Like so many of us, I didn’t see a global pandemic coming when I started my PhD in 2019. I was going to use oral history and creative methods to document refugees and asylum seekers’ experiences of everyday life in Scotland. I planned convivial zine-making sessions, walks across the landscape of Glasgow deep in conversation, … Continue reading The poetry of everyday life
In this guest post, University of Glasgow PhD researcher Lucy McCormick discusses how her current research was affected by her time in Tibet and explores how white researchers of non-white communities can confront their own complicity. In 2013 I was living in a part of China with a large Tibetan population – unsurprising, since a … Continue reading Panning Out: Confronting White Complicity as a Researcher of Tibet
In this guest post, University of St Andrews PhD researcher Kate Mackenzie discusses the upcoming UK Supreme Court decision on the Scottish Government's Rights of the Child Bill and explains how child laws in Central Africa could set a precedent. It is perhaps a feature of the life of a PhD researcher that, even when … Continue reading Interpreting the Rights of the Child: Look South (a lot further than Westminster)
In this guest post, University of Glasgow PhD researcher Jordanna Conn explores how adaptations of comic books to film and TV shows, particularly within the Marvel Cinematic Universe, tend to leave behind or retcon important details of characters' lives or backgrounds, heavily impacting the Jewishness of specific characters. You can read more about Jordanna and … Continue reading Where Did All the Jewish Superheroes Go? The Changing Narrative of Character Backgrounds in Superhero Adaptations
The very first time I looked at an issue of the 1825-1826 caricature periodical, the Glasgow Looking Glass, I experienced a mixture of emotions. I was entertained by the small images that conveyed so much humour. I was distracted by the detail of a print of the 1825 Glasgow Fair. I was disappointed by the … Continue reading Navigating Racism in Nineteenth-Century Visual Satire
After a short hiatus, our '5 Minutes With...' series is back just in time to celebrate Women's History Month! In this series we interview PhD researchers across the arts and humanities in Scotland, and throughout the month of March we're putting a special focus on women-identifying researchers. To kick the series back off, we welcome … Continue reading 5 Minutes With… Shelby Judge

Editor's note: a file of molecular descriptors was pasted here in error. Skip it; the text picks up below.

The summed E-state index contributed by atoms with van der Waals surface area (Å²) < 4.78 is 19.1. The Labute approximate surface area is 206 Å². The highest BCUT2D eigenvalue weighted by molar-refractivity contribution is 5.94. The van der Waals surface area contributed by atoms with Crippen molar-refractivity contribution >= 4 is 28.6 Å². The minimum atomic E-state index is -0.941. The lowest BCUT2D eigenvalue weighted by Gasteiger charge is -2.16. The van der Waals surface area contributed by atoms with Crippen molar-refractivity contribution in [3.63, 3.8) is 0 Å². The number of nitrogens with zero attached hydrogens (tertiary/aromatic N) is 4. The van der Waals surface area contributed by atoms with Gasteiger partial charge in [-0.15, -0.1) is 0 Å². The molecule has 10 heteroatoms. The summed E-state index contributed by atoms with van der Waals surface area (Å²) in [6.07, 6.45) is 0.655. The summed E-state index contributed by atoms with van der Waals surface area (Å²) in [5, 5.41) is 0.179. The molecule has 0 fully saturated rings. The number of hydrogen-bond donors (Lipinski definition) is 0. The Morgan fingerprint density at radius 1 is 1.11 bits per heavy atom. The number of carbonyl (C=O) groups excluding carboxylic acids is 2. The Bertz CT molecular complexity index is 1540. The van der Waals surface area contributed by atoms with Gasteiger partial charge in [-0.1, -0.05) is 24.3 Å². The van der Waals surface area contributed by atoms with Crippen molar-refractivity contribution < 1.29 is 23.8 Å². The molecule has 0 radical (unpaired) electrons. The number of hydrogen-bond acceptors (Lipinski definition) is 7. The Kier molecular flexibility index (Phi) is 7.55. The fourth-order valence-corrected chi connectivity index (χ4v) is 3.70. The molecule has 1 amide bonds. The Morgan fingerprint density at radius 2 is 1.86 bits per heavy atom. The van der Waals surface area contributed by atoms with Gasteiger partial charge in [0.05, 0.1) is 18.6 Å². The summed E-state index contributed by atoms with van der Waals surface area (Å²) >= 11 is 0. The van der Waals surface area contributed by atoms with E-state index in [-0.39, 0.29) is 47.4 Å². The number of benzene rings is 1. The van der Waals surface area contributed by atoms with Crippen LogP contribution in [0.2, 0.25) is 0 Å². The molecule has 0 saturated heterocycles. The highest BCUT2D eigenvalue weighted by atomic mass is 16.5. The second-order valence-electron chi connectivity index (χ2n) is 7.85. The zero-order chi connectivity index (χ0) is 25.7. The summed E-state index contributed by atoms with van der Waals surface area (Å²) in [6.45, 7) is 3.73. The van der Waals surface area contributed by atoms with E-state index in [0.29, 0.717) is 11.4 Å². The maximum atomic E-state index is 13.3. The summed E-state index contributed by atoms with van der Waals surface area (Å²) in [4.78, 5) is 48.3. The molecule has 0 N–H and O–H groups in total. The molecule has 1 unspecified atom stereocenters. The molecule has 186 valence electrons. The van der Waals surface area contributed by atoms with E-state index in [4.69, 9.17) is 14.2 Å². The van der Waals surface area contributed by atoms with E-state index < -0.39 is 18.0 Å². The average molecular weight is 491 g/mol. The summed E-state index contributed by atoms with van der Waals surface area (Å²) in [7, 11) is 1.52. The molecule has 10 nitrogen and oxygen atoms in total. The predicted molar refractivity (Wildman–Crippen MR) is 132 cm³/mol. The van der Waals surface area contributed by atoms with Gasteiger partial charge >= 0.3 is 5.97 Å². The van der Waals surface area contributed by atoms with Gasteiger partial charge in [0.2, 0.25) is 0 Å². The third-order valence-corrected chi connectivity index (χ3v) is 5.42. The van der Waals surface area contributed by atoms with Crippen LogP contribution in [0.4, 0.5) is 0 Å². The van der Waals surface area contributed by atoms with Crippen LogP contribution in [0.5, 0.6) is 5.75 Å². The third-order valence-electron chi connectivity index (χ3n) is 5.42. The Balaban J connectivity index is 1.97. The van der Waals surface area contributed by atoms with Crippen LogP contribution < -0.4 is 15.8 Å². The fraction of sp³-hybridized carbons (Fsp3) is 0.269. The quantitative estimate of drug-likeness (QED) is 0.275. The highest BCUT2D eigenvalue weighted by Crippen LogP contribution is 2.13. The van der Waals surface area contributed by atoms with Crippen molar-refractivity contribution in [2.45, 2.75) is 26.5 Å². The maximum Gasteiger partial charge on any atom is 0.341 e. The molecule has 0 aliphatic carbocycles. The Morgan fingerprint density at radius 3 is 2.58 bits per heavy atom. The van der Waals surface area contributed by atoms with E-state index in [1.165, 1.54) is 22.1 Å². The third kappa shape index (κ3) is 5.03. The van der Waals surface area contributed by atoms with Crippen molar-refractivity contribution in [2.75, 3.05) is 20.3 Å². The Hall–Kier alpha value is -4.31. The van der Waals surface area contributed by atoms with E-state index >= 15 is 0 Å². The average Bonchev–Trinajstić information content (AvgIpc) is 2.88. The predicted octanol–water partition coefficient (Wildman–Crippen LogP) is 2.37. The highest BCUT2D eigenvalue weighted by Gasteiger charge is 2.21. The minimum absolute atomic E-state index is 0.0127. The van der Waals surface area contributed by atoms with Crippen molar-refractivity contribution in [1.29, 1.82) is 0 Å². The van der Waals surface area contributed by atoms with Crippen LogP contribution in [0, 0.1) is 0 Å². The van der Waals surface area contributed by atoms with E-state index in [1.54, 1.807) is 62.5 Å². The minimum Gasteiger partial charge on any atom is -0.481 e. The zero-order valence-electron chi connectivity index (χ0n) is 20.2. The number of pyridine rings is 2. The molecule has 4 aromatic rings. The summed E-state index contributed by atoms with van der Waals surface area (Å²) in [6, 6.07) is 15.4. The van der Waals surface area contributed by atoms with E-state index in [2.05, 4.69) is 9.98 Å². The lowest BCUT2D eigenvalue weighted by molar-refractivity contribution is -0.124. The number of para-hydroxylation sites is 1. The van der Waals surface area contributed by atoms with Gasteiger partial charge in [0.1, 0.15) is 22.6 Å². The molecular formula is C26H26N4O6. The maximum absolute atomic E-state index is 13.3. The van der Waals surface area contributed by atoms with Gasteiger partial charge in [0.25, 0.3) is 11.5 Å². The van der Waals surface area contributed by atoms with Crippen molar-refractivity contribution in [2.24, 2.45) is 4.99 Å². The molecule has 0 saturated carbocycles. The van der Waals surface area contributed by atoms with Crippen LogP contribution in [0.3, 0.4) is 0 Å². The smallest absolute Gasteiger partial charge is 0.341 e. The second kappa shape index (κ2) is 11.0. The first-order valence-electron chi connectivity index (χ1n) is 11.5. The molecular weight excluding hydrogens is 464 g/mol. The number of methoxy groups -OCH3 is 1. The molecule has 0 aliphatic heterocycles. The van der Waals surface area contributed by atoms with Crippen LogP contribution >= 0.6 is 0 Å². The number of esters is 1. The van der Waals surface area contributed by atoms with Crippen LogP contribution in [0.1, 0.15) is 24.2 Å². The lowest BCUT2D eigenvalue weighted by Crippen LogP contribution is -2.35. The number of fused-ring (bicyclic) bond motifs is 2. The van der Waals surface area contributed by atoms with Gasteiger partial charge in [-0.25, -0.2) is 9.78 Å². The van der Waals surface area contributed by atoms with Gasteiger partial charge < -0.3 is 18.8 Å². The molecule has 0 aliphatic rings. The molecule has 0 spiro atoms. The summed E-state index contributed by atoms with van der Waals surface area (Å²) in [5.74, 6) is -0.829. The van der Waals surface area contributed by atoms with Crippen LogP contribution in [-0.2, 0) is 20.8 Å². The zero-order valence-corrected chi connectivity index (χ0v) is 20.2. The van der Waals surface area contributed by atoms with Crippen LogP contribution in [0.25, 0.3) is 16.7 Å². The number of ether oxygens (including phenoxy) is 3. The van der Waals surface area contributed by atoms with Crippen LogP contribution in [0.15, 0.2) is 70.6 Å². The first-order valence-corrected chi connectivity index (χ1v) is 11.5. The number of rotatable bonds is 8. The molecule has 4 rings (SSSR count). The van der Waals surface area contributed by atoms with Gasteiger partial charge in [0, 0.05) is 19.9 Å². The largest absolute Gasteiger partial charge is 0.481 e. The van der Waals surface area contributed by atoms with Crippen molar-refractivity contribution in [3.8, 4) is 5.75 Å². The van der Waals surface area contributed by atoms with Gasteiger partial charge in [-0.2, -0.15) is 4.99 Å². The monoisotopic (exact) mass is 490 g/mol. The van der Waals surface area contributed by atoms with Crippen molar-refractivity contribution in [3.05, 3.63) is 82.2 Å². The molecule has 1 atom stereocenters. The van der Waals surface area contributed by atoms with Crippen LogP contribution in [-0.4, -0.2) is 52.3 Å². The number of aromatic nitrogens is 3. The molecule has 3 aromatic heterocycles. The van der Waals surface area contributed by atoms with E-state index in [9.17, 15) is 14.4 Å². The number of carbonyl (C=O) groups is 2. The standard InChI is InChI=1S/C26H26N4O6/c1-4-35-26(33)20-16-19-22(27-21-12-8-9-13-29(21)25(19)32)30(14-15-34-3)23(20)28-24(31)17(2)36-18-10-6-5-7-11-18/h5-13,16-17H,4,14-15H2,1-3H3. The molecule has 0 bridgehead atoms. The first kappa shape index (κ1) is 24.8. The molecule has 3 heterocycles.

In this guest post, Manos Apostolidis discusses how to navigate the waters of a PhD and personal development when we have to face our own barriers. It presents a guide of his own techniques for how to navigate this and be kind to yourself. It also features some lovely images of Greece, somewhere I spent … Continue reading Obsessive Compulsive Disasters
The 1st October 2020 was the first “official” day of my PhD Research. It was one of those days – rainy and sunny at the same time. No doubt that’s a metaphor. The rain was a nuisance, but there was a fabulous rainbow as I walked my kids down to school. My 6-year-old asked his … Continue reading MIND THE (interdisciplinary) GAP!
This is not a particularly new subject to write about, however it is something I have been thinking about lately. How much of our identity is wrapped up in our identity as a PhD student and as a researcher, and how much remains of who we were before? I, like many of you, am lucky … Continue reading Are we human, or are we researcher?
This latest guest blog post comes from Juliette Irretier, a PhD candidate in Film & TV Stuidies and Interdisciplinary Studies at the University of Glasgow. She gives us a review of the training event TV PhD, put on as part of the Edinburgh TV Festival. As well as being of interest to anyone interested in … Continue reading A Foot in the Door: Taking Part in the Edinburgh TV Festival’s TV PhD Training Scheme